France

France

Fixed tariffs for small scale projects -- Market support for 1500 MW

France's variable tariff for power from small wind plant, intended to stimulate a massive expansion of French wind power over the next 15 years, has finally become law. The tariff will apply until 1500 MW of wind capacity has been built. The aim of the variable tariff is to favour developments on less windy sites, effectively subsidising projects that take landscape and other concerns into account, not just high wind speeds. This, it is hoped, will avoid concentrating wind farms in the windiest areas where their accumulation may have a pronounced visual impact.

France's government-backed variable tariff for power from small wind plant, intended to stimulate a massive expansion of French wind power over the next 15 years, has finally become law. It was confirmed by the state industry secretary, Christian Pierret, in an upbeat speech last month closing the third annual conference of renewable energy group Syndicat de Energies Renouvelables (SER).

The long awaited arrêté -- an appendix to a decree -- on wind power pricing was signed by government ministers on June 8, but only after six months of hard negotiations between the industry ministry on one side and the environment agency (ADEME) and representatives of the renewable energy industries, led by SER president André Antolini, on the other.

"It was quite a struggle," says Antolini. "But I think we have a good tariff for the next few years: it's a good start." The tariff will apply until 1500 MW of wind capacity has been built.

Under the terms of the arrêté, operators of wind farms under 12 MW will be invited to sign a contract with the giant state utility Electricité de France (EDF) or one of the smaller utilities for 15 years. For the first five years of the contract all producers will get FFR 0.55/kWh (EUR 0.08/kWh). Over the following ten years the tariff will vary between FFR 0.2/kWh for sites that produced an average of more than 3600 kWh/kW during the initial period and FFR 0.55/kWh (EUR 0.03-0.08/kWh) for lower wind speed sites where the production was only 2000 kWh/kW during the first five years.

The aim of the variable tariff is to favour developments on less windy sites, effectively subsidising projects that take landscape and other concerns into account, not just high wind speeds. This, it is hoped, will avoid concentrating wind farms in the windiest areas where their accumulation may have a pronounced visual impact. France is protective of its countryside and wind developers have always made strenuous efforts to avoid opposition from NIMBY campaigners and conservation groups.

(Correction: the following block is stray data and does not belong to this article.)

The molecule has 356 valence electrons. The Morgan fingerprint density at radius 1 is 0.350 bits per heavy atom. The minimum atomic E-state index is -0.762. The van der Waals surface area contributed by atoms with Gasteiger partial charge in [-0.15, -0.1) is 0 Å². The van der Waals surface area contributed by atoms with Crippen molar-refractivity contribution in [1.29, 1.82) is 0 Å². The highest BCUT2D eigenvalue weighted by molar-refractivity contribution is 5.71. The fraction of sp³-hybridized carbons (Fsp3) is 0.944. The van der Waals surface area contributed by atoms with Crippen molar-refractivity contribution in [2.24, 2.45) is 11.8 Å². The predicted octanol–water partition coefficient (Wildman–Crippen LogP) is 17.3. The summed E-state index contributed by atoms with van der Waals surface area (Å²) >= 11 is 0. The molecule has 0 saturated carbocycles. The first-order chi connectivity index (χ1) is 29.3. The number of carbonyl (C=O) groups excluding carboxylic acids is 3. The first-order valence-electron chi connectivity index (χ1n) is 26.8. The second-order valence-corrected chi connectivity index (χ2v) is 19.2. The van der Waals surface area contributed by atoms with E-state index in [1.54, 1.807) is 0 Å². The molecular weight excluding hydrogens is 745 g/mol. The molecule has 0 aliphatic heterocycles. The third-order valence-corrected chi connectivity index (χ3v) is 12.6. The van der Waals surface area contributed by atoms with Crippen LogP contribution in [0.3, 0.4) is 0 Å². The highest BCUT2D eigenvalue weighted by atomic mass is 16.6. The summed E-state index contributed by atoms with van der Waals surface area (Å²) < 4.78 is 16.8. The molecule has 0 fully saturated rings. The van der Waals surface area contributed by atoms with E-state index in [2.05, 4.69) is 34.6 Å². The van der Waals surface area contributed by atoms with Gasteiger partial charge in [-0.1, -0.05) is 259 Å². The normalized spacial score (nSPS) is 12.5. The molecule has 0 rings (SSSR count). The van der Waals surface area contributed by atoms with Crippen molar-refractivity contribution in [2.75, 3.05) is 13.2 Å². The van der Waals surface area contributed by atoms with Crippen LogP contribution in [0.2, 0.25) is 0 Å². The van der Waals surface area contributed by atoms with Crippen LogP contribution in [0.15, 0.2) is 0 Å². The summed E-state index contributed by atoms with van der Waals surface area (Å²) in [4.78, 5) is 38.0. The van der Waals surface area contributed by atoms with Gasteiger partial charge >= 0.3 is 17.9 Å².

Next step competition

For wind farms over 12 MW another system of pricing will have to be designed -- perhaps competitive tendering. Offshore wind stations -- a potentially big growth area -- will also be priced separately.

The tariff for wind farms under 12 MW was provisionally announced at a wind power conference in December, but industry experts at the time advised caution until the small print had been debated and the official promises enshrined in law. The renewable industry had to make only one significant concession during the subsequent negotiations: the advantageous pricing system will apply only to the first 1500 MW of installed capacity. After that, unless there is any change to the system, the tariffs will be reduced.

Nevertheless, with still only about 100 MW of wind power installed in France it is being regarded as a generous threshold. "Due to planning and grid difficulties it is going to take some time to reach 1500 MW," says Antolini. "Besides, when we get there we will have the opportunity to fight again over prices if necessary." What happens after 1500 MW seems to depend on the direction public opinion is taking at the time. "It won't be up to EDF but to France as a whole to support the wind industry and this will be reflected in electricity bills," explained Christian Pierret.

With the price secure over the short to medium term the industry feels safe to move on to tackling a number of other issues which still stand in the way of a truly large scale installation of wind energy. Chief among these are likely to be how to improve the permitting process and whether France's national grid can cope with the arrival of new producers sited away from the major centres of traditional electricity production and consumption.

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